Studio in the School Gallery

These kids have talent

The best part of the gallery is that it is free. Just don’t try to go past the security guards at the desk and you will be fine. Take time to look at the over-hanging paper sculptures. They are very unique. Almost like a surrealist kite.

What is also nice is that it is free and only takes about 45 minutes to get through the whole gallery so it is a nice place to visit on a rainy day or on lunch hour.

 

Congratulations to the student artists.

History of the Studio in a School:

Studio in a School fosters the creative and intellectual development of New York City youth through quality visual arts program, directed by arts professionals. The organizer also collaborates with and develops the ability of those who provide or support arts programming and creative development for youth both in and outside of schools.

Studio in a School serves young people by integrating the visual arts into teaching and learning and provides professional development for artists and teachers.

In 1977, during a financial crisis in New York City, public school arts education budgets were dramatically cut. In response, Agnes Gund, philanthropist and President Emerita of The Museum of Modern Art, founded Studio in a School.

Today, under Ms. Gund’s leadership, together with the support of many, our programs continue to thrive, bringing visual arts education taught by professional artists to students in New York City and beyond. We fulfill out mission through two divisions: the NYC Schools Program, offering programs for students in Pre-K through high school and the Studio Institute, which shares professional learning, partnership programs, arts internships and research grants in local and national forums.

Disclaimer: This information was taken from the Studio in a School website and I give them full credit for the information.

Museum of Contemporary Art                 333 North Laura Street              Jacksonville, Florida 32202

Museum of Contemporary Art 333 North Laura Street Jacksonville, Florida 32202

Museum of Contemporary Art

333 North Laura Street

Jacksonville, Florida 32202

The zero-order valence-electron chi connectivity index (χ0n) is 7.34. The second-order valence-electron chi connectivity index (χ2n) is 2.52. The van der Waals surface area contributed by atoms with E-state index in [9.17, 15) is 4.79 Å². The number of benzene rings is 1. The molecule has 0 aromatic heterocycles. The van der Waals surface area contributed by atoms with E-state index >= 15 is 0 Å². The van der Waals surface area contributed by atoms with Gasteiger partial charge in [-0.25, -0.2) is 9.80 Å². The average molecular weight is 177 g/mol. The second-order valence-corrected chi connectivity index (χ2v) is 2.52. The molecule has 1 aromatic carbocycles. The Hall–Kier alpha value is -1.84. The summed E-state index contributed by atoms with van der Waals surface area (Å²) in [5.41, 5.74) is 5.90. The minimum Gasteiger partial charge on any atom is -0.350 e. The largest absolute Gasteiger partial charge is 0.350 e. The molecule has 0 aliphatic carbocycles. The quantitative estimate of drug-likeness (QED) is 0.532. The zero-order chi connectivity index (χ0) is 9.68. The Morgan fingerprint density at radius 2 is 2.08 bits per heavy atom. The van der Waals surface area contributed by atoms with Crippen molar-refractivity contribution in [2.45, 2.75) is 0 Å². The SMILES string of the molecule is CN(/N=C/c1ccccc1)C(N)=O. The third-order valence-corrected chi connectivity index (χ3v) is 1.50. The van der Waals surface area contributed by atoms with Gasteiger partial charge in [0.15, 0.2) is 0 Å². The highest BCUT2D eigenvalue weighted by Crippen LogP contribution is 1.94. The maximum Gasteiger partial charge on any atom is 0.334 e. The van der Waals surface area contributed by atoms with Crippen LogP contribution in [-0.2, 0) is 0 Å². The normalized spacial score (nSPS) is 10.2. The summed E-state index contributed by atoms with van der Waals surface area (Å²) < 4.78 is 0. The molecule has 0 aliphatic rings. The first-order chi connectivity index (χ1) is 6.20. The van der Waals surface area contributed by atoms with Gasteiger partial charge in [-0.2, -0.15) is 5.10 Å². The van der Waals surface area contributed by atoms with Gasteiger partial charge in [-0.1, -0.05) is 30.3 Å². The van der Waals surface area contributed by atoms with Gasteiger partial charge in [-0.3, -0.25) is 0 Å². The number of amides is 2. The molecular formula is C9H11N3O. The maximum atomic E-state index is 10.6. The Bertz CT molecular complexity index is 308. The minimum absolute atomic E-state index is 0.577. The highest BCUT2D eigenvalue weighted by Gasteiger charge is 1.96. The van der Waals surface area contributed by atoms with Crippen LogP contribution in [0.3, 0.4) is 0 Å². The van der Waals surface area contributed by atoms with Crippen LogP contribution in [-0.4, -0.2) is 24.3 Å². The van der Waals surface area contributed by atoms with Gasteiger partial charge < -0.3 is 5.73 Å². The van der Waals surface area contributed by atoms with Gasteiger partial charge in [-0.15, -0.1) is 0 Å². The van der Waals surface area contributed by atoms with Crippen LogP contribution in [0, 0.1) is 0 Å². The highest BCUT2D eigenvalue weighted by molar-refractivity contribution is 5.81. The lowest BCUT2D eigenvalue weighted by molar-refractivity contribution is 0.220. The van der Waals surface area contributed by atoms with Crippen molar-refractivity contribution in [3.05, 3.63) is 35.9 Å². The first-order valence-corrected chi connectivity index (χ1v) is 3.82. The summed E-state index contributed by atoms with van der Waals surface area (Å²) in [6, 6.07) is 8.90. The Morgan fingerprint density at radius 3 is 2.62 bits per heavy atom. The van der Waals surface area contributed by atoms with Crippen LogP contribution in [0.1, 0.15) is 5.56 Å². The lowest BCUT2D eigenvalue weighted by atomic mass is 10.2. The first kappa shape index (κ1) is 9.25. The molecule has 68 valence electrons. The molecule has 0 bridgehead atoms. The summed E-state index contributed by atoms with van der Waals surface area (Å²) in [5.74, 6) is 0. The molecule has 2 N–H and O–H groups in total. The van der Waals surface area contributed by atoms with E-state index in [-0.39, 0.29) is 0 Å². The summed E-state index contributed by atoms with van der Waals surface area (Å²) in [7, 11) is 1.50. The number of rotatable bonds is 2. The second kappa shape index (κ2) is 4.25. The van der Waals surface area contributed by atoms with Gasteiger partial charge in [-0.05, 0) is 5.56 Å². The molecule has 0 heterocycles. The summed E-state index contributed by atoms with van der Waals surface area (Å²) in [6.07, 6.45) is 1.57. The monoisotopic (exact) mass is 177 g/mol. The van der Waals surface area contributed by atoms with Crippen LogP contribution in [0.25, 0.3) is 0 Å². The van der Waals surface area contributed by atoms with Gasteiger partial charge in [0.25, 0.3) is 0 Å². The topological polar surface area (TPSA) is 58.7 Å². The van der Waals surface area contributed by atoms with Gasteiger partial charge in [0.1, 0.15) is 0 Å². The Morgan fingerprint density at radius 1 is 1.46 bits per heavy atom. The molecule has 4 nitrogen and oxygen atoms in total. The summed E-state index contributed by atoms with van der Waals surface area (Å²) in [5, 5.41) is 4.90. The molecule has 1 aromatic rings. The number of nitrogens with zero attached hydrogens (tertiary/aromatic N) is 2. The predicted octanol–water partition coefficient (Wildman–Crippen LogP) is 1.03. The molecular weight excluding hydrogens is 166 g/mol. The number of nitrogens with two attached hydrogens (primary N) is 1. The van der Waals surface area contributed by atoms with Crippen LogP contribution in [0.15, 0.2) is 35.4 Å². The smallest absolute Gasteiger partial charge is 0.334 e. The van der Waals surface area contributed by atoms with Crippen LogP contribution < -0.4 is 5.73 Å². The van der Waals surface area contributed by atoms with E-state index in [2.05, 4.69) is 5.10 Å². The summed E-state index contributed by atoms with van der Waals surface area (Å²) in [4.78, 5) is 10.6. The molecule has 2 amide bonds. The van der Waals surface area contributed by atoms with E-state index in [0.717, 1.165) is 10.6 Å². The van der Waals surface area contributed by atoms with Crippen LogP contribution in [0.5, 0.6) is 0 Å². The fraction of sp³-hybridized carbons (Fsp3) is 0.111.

(904) 366-6911

https://mocajacksonville.unf.edu/

Open: Sunday 12:00pm-5:00pm/Monday Closed/Tuesday & Wednesday 11:00am-5:00pm/ Thursday 11:00am-9:00pm/ Friday & Saturday 11:00am-5:00pm

Fee: Adults $8.00/Students, Seniors & Military $5.00/Children 2-12 $5.00/Children under 2 Free

 

On a recent visit to Jacksonville, Florida I visited the Museum of Contemporary Art in downtown Jacksonville. It was such a nice experience and for such a small museum it had some interesting pieces of art and some unique gallery exhibits.

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The galleries are very interesting

In the Atrium area of the museum as you walk up the steps to the second floor, the giant sculpture, “The Fragility of the Promise” by artist Kedgar Volta sways and moves as you walk up the flights. The piece was quoted as that “the installation is the artist’s inquiry into the fluctuating interactions between our internal narratives and the external forces of culture and commerce. The fragility of the connection becomes a testament to the elusive promise of prosperity” (Gallery Newsletter). I didn’t see all that but what I saw was a piece that made interesting lights and sounds and when you walked under it you saw the complexity of what the artist was trying to do. It is a spectacular piece of art.

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“The Fragility of the Promise” by artist Kedgar Volta

In partnership with the University of North Florida-Jacksonville, I got to see the faculty exhibition with works from some of the working professors. I walked through the ‘Jay Shoots: Home” exhibition which shows the artist’s work in photography and structure of design in his works. Some were small boxes with pictures and others were small sculptures with superimposed shots.